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MM: I love that scene when they dance together in their houses. How was that shot? Were Antonia and Craig given free rein to bring their dance moves to the table?

PS: That’s a tribute to John Addis, the director. He managed to shoot that in, essentially, on phones and laptops to make it feel like they’re in the same room.

That was symptomatic of a lot of the way he shot the series, but it came to a head beautifully at that point in the final episode. As soon as we mentioned what track we were going to use, Antonia immediately got excited about it. “That’s the perfect track. That is absolutely what she’d be listening to at that point, playing it to get him to dance.”

There’s something wonderfully nerdy about Craig’s dancing and his initial reluctance to get up on his feet. It’s a sweet moment between them.

AM: In fact, like so many other instances where the camera is only pointing at one of them, the other one was not far away and visible on the phone. While Antonia was dancing in her living room, Craig was in the voice booth on the other side of the studio and could see her, and she could see him. Although the cutting back and forth is a tribute to how John shot the two sequences, they were there for each other to promote the performance.

STILL UP Producers Break Down Season Finale Twists and the Show's Future (2)

MM: Is that how much of the show was shot since the characters weren’t in the same room together?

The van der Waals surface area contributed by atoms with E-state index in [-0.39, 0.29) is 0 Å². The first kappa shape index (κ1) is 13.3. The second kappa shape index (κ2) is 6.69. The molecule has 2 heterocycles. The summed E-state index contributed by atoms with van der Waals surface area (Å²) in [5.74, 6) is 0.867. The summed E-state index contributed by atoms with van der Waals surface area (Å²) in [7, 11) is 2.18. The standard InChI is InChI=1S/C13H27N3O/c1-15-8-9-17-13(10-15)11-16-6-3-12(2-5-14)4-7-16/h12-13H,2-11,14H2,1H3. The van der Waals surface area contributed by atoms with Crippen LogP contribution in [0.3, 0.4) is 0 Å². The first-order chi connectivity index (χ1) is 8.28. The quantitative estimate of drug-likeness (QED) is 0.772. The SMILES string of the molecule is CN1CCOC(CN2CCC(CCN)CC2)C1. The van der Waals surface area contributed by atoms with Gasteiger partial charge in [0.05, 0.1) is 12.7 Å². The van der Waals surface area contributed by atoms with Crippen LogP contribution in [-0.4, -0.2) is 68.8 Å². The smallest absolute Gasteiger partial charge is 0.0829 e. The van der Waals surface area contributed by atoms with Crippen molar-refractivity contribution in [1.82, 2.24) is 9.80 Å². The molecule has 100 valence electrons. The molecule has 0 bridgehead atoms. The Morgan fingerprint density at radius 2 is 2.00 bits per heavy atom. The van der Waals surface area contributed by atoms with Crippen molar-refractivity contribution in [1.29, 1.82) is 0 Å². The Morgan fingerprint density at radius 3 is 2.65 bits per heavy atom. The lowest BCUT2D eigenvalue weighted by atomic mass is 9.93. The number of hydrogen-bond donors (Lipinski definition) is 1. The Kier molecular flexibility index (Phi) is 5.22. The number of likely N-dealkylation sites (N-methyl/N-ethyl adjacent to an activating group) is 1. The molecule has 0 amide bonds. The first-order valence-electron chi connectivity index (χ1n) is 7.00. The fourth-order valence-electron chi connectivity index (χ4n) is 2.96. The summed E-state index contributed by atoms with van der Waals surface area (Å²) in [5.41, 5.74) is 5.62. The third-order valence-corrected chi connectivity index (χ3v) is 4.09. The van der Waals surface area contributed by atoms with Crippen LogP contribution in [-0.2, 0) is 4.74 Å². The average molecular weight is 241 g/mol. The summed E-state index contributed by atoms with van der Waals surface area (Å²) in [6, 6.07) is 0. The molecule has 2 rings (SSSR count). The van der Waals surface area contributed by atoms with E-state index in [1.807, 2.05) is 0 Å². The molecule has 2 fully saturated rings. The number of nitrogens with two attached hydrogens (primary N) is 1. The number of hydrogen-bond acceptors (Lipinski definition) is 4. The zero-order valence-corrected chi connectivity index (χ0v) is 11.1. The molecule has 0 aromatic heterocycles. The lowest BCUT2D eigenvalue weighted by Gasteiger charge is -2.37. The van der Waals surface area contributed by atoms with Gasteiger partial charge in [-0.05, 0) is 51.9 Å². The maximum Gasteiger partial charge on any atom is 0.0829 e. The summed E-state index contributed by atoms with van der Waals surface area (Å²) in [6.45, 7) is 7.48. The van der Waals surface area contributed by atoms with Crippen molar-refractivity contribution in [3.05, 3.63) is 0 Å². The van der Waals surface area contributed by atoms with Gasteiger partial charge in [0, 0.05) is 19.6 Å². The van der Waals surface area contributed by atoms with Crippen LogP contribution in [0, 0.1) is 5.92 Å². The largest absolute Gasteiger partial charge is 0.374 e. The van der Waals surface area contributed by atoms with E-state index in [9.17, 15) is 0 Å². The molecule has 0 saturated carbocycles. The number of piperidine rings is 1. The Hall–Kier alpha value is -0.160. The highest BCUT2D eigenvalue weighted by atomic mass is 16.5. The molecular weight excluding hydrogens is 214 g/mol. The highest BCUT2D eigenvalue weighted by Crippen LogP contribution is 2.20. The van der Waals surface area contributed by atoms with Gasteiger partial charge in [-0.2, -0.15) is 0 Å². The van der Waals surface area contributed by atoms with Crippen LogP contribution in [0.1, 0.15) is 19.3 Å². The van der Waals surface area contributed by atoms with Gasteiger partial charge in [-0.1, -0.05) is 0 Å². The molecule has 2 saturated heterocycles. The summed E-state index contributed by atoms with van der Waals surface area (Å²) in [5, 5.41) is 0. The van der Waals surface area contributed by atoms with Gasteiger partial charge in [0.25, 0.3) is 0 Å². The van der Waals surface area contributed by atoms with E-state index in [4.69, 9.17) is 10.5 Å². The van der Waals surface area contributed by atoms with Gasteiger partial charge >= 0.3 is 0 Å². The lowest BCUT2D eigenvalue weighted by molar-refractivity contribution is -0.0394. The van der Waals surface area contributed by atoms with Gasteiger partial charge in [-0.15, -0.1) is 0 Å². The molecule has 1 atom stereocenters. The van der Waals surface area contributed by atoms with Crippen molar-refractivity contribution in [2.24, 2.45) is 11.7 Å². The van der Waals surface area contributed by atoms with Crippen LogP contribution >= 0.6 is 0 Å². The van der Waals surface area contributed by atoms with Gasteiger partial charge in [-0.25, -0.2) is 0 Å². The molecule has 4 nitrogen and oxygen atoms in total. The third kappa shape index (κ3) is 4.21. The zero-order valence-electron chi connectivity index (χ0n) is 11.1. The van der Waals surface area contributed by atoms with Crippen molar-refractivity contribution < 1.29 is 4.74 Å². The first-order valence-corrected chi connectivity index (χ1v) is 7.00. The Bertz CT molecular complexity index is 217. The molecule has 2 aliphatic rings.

PS: Absolutely. I think it’s a tribute to how natural and spontaneous it feels. You’re unaware or thinking, “Oh, they’re not in the same room.” It feels like they are. If that’s the experience for viewers, I think that’s worked well.

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MM: This finale also includes some rom-com moments, like Danny running to Lisa’s place. Were there any particular romantic comedies that served as inspiration for this episode?

AM: Well, strangely not, because it has evolved as a friendship. It’s a friendship that is smothering romantic feelings. What really drove the running, which, of course, now we look at it as, “Yes, it is a classic rom-com moment of revelation,” that produces huge physical effort for one of them to get to the other.

But the point for us was that the physical effort for Danny is tied up in how his anxiety is now busted because he has a different confidence in himself and a mission. It is the mission that is played out through that running. The mission is, “My feelings toward this friendship, which has got very complicated, are greater than my fear.”

How do we want him to run? Where do we want him to come to? What should get in the way? All of those things are tied up with who Danny is as a person rather than what genre we are sitting in.

PS: I’ll briefly add that this is a mirror image of episode six, where he leaves the flat, and it’s a nightmare. As Arabella has eloquently said, this is spontaneous. He’s not even having to think about it. He suddenly remembers this is a novel experience for him to be out there.

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There is a lovely moment on the bus, and there’s absolute silence while he looks around, and then a smile emerges on his face. You think that, without any lines or music at that point, it is very eloquent. You’re right in there with his experience and what he’s feeling. I hope there’s more to it than the run to the would-be girlfriend.

MM: Of course. I’m glad you brought up that bus scene. I loved his leaning over the other guy to look out the window. He was so excited as he realized, “Hey, wait a minute, I’m out in the world, and it’s not so bad.” That was such a great moment.

PC: Even in the end, it’s unlike other romantic comedies. They still miss each other. The first time he leaves the flat costs him a lot. He gets to the laundromat, and she’s not there. Then, the second time, he gets to the house, and Veggie has come back. Even when they’re that close, there’s still a window between them. It’s an almost romantic comedy.